“Did you ask her why?”
            “After she collected the papers, she walked out of class before the bell rang. You couldn't ask her anything.”
            “Would you like me to speak to her?”
            Hope burst out laughing. “Good plan, Mom,” she said, sarcasm coating every word.
            Simultaneously, Riviera blushed and cried out, “No way!”
            Suzanne looked from one to the other. “What's wrong with your mother talking to the teacher if there's a problem?”
            Hope asked, “Like last year, when you talked to Mrs. Weber about her math?” Riviera covered her face with her hands, her response muffled and unintelligible.
            “What about it?”
            “The teachers carried on afterward for a week. They're all afraid you're going to sue them about something. Mona Rheinfeld just eats it up. She even reminds them about you all the time so she can be class suck-up.”
            “Fine,” Suzanne said, swallowing her frustration along with her rice, preparing for a good digestive mess later. “I just thought communication might be a good thing.”
            “Mom, this is Mrs. Batt we're talking about. Remember my seventh grade year? She locked herself in the teacher's lounge and wouldn't come out until after school when the police came?”
            Suzanne smiled. “Sounds reasonable to me. You couldn't pay me enough to do her job anyway.”

CONVICTION OF THE HEART (release date June 8, 2012)  Buy Link
And SECOND CHANCES (release date June 19, 2012)  Buy Link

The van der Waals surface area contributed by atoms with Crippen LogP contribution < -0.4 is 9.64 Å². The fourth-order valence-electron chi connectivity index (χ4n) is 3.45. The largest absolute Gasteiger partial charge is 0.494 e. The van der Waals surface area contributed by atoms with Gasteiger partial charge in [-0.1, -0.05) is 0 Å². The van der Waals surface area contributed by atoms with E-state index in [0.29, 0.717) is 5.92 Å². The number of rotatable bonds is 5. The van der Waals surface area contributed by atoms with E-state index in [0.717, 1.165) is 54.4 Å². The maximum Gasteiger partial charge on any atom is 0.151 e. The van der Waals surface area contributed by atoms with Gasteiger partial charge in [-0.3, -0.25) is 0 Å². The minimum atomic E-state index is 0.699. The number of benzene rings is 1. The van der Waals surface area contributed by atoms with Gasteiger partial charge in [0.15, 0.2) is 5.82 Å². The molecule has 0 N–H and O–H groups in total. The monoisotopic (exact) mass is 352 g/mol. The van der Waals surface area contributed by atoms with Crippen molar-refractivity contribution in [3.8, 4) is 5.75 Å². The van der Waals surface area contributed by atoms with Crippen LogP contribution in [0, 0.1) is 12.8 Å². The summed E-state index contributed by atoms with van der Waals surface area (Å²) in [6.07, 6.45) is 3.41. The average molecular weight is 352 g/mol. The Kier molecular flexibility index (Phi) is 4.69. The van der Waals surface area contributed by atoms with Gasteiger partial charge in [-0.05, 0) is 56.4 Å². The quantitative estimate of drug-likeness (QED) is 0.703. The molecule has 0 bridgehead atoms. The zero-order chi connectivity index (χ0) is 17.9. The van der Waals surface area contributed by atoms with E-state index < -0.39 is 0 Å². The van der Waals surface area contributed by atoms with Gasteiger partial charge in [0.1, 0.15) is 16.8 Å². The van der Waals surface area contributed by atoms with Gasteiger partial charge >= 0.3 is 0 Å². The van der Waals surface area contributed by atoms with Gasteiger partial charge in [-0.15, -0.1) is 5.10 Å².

The first and second books of the Pittsburgh Lady Lawyer Series!
Come by the following blogs or live booksignings and leave a comment to be entered in a drawing—at the end of the tour, Alana will give away one ebook copy of each book and one paperback copy of each book—Four lucky winners! Check out all the websites at


  1. Thanks so much for hosting me, Pippa!! I know you've had more important things on your mind this week.


    1. Thanks for visiting Alana.
      Ah well, things happen.

  2. That sounds like one heck of a tour - wouldn't mind attempting Gaelic either. Best of luck with the book.

  3. Thanks, Maddy--it's a great city. Never a dull moment!

  4. I know little about Pittsburgh, so thank you. I enjoyed the excerpt from CONVICTION OF THE HEART.


  5. I loved this post, Pippa! I live just north of "The Burgh" as locals call it. I think you might know a bit more about Pittsburgh than I do. ;-)

    I had not before heard of this books series. Will definitely check them out :-)


I always love to hear your thoughts.